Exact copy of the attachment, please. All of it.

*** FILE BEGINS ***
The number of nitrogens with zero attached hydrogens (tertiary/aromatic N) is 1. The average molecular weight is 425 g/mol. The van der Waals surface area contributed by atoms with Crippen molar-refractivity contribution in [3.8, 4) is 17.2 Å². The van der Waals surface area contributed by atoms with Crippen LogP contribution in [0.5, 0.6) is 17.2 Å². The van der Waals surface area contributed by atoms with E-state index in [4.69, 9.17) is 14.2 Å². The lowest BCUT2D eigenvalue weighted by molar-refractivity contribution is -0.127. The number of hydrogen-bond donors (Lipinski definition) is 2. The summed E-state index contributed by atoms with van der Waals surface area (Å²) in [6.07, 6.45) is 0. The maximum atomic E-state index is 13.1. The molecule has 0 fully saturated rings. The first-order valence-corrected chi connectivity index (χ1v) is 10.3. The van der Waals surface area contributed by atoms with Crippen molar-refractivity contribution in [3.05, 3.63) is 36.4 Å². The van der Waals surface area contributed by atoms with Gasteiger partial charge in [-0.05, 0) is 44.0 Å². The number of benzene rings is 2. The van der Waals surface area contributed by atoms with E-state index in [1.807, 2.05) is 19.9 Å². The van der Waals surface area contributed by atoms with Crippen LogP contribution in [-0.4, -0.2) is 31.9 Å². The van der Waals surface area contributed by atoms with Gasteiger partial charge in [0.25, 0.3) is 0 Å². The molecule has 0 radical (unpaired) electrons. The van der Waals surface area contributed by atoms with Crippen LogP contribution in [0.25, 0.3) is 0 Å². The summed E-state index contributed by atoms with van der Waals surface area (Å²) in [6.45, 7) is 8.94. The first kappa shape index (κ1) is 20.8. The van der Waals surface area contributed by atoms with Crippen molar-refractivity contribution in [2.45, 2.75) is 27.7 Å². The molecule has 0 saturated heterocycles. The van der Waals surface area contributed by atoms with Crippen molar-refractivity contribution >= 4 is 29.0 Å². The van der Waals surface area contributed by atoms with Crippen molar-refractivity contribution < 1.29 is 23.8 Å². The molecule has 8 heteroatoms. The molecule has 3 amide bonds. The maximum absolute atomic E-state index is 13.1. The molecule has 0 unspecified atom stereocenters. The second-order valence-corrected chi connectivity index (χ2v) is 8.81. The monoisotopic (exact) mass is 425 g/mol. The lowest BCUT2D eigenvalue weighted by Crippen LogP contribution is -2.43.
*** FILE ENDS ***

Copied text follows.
The number of nitrogens with zero attached hydrogens (tertiary/aromatic N) is 1. The average molecular weight is 425 g/mol. The van der Waals surface area contributed by atoms with Crippen molar-refractivity contribution in [3.8, 4) is 17.2 Å². The van der Waals surface area contributed by atoms with Crippen LogP contribution in [0.5, 0.6) is 17.2 Å². The van der Waals surface area contributed by atoms with E-state index in [4.69, 9.17) is 14.2 Å². The lowest BCUT2D eigenvalue weighted by molar-refractivity contribution is -0.127. The number of hydrogen-bond donors (Lipinski definition) is 2. The summed E-state index contributed by atoms with van der Waals surface area (Å²) in [6.07, 6.45) is 0. The maximum atomic E-state index is 13.1. The molecule has 0 fully saturated rings. The first-order valence-corrected chi connectivity index (χ1v) is 10.3. The van der Waals surface area contributed by atoms with Crippen molar-refractivity contribution in [3.05, 3.63) is 36.4 Å². The van der Waals surface area contributed by atoms with Gasteiger partial charge in [-0.05, 0) is 44.0 Å². The number of benzene rings is 2. The van der Waals surface area contributed by atoms with E-state index in [1.807, 2.05) is 19.9 Å². The van der Waals surface area contributed by atoms with Crippen LogP contribution in [-0.4, -0.2) is 31.9 Å². The van der Waals surface area contributed by atoms with Gasteiger partial charge in [0.25, 0.3) is 0 Å². The molecule has 0 radical (unpaired) electrons. The van der Waals surface area contributed by atoms with Crippen LogP contribution in [0.25, 0.3) is 0 Å². The summed E-state index contributed by atoms with van der Waals surface area (Å²) in [6.45, 7) is 8.94. The first kappa shape index (κ1) is 20.8. The van der Waals surface area contributed by atoms with Crippen molar-refractivity contribution in [2.45, 2.75) is 27.7 Å². The molecule has 0 saturated heterocycles. The van der Waals surface area contributed by atoms with Crippen molar-refractivity contribution >= 4 is 29.0 Å². The van der Waals surface area contributed by atoms with Crippen molar-refractivity contribution < 1.29 is 23.8 Å². The molecule has 8 heteroatoms. The molecule has 3 amide bonds. The maximum absolute atomic E-state index is 13.1. The molecule has 0 unspecified atom stereocenters. The second-order valence-corrected chi connectivity index (χ2v) is 8.81. The monoisotopic (exact) mass is 425 g/mol. The lowest BCUT2D eigenvalue weighted by Crippen LogP contribution is -2.43.